Before turning the first page, readers are warned, “animals aren’t always charming,” thus setting the tone for this clever and interactive story in rhyme. The book functions on several levels as the narrator gathers data regarding “the best pet for me.” Portions of the text are located in her notebook where she documents her investigation and other elements of the scientific process (test subject, controlled environment, and naturalistic observation) appear throughout the book.

The heart of the book features poems about each animal she considers as a pet. Some pets are described briefly, “chances of getting a hippo: zippo.” Others, such as gerbils and bunnies are explored in more depth and the art adds to the descriptions, extending the humor and further showcasing the narrator’s observational skills. She worries her goldfish will overeat and the fish blows up to take over its bowl. She observes a snake and decides “never mind” after seeing it being fed. In the end, the narrator bemoans “inconclusive investigations” and “disappointments.” She ends the book without a pe,t but that anticlimax will send readers right back to the beginning of the book to hear about peeing guinea pigs, dogs in backpacks, and pooping cows all over again.

-Lesley Colabucci, Millersville University


Grades 4-5

Florian, D. (2014). Poem depot: Aisles of smiles. NY: Dial Books.Poem Depot Aisles of Smiles

Many teachers rely on poetry anthologies to help incorporate poetry into the regular routine of their classrooms. In this collection, Florian departs from his thinner, more topical collections (Poetrees, 2010; Handspring, 2005) to offer a book dedicated to humor. The chapters are organized by types of jokes (tons of puns), kinds of laughs (hee-haws and great gaffaw), and forms of humor (willy-nilly sillies). The poems range in length and style, from simple rhyming verse about being buried in snow to longer poems about the power of a love potion. Readers will find plenty of examples of repetition and alliteration as well as a variety of forms including some shape poems and variations on diamante and haiku.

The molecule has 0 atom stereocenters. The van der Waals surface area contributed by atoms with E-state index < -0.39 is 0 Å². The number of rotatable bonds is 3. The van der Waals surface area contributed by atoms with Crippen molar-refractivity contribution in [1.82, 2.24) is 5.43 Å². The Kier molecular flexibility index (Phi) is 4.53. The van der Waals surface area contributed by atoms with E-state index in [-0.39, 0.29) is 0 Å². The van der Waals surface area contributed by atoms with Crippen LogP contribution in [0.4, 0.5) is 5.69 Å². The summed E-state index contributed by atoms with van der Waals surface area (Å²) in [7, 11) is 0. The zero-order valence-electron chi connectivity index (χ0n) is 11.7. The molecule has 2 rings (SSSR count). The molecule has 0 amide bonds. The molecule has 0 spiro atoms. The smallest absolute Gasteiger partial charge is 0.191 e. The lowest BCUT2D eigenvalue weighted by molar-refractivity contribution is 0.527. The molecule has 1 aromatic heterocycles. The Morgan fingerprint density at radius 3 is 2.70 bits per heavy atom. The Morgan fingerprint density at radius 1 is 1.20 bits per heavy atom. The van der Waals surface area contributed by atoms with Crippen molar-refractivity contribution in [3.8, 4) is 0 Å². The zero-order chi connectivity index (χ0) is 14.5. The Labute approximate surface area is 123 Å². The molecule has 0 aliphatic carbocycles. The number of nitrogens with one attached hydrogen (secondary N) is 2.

Each poem is accompanied by a drawing, mostly characterized by thick lines done in pen-and-ink. Some of the sketch-like renderings are funny enough to get their own laughs while others require the interplay with the poem itself. For instance, a nose with feet and a carrot with a face will serve as motivation to read the poem and discover the connection. The book also features two very helpful indices, one of titles and one of first lines.

-Lesley Colabucci, Millersville University


Lewis, J. Patrick & Florian, Douglas. (2014). Poem-mobiles: Crazy car poems. Illus. by Jeremy Holmes. New York, NY: Schwartz & Wade Books.Poem Mobiles

The imaginative spirit of collaboration comes to life in this clever collection of free-verse poems. Readers will delight in listening to the clever word play about inventive modes of transportation, from an eel-ectric car to a dragonwagon. Imagine taking a ride in the supersonic ionic car, “the fastest land vehicle running by far” (35). The futuristic and lively illustrations add to the overall effect of these creative poems. It’s an excellent collection to read aloud and integrate during a unit about inventions. These fanciful modes of transportation will certainly ignite students’ creative writing.  

-Mary Napoli, Penn State Harrisburg


Prelutsky, J. (2012). Stardines: Swim high across the sky and other poems. Illus. by Carin Berger. NY: Greenwillow Books.Stardines

In this book, the art and poems are inextricably tied. Prelutsky’s imaginary creatures come to life both through his words and through Berger’s 3D-style renderings of the imagined creatures. The artist created miniature dioramas using a variety of materials from cut paper to found objects. These unique assemblages are then displayed in a framed encasement, or sit free floating on the page. The results are life-like such that you feel like you could reach in and touch the items. For the magpipes, who have a “tendency to drone/their voices are a nasal/cacophonic monotone,” the picture shows two birds with horns attached blowing out sheet music in ribbons. The curling scraps of paper sneak outside of the frame and jump off the page.

The creativity of this collection is uniquely matched to the orderliness imbued in the illustrations. Careful page layout and formatting holds the collection together. Each page is numbered and each creature warrants its own double-paged spread. The “specimens” are tagged and labeled with proper spelling and pronunciation guides. This ingenious collection invites readers to experiment with the wordplay and engage in their own novel forms of imaginative investigations.

-Lesley Colabucci, Millersville University


VanHecke, Susan. (2014). Under the freedom tree. Illus. by London Ladd. Watertown, MA: CharlesbridgeUnder the Freedom Tree